Not all of the products of science over the least 100 years have been good: nuclear and chemical weapons, electronic spying, chemical waste products, air and water pollution, and climate change aren’t exactly benefits. But Dr. Deutsch’s position is that problems are inevitable and solutions to those problems generally come from new knowledge, and new knowledge cannot be predicted it can only be pursued and discovered. Imagine what would have happened if the Bubonic Plague hadn’t happened until after antibiotics were invented. Problems will always be with us and the only way through them is “conjecture and criticism” on a large scale. So, Republican politicians denial of climate change or any other scientific reality, for example, is just another form of shutting down discussion/criticism and is self-defeating. Certainly the widespread conservative opposition to the Enlightenment, which has given the world its first large dose of the ability to criticize, is at best anti-progress and worst suicidal.

Scripture is supposed to be above criticism, but is it? All of the evidence says it is not. There are theological seminaries devoted to figuring out what it means (shouldn’t it be obvious?). Christianity alone has tens of thousands of sects, each existing because of a perceived difference it has with all of the others (based upon what?). The others have similar segments. New “churches” such as prosperity churches are popping up all over the place making new arguments based upon old scripture. If this is not discussion/criticism producing “new knowledge” then what is it?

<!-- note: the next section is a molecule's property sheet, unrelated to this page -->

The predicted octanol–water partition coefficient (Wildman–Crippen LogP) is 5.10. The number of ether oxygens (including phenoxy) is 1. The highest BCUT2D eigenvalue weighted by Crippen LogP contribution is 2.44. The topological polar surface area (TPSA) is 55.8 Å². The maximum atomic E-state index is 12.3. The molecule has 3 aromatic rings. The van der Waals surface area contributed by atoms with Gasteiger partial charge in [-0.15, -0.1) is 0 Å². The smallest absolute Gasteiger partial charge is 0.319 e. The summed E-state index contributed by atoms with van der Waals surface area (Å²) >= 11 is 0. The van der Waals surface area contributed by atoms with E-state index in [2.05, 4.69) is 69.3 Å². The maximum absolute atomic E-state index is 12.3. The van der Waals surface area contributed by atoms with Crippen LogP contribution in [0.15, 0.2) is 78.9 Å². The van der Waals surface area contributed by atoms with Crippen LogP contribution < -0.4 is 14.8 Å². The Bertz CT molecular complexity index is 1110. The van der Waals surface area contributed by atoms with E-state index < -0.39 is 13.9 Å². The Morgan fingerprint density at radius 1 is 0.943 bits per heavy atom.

Basically this fact alone tells us that it is not divinely inspired. Scriptures are subject to interpretation by scholars and Imams and whoever wants to spin those words in a new direction. In other words, scripture is not above criticism, and new knowledge is being created (“God wants you to be prosperous!”), so “god’s words” are apparently insufficient, which makes them not a god’s words.

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Yes, this is a  blog focused on class warfare (and, boy, are we losing) but I also write on religion as it is a tool used in the war against the betterment of all human beings.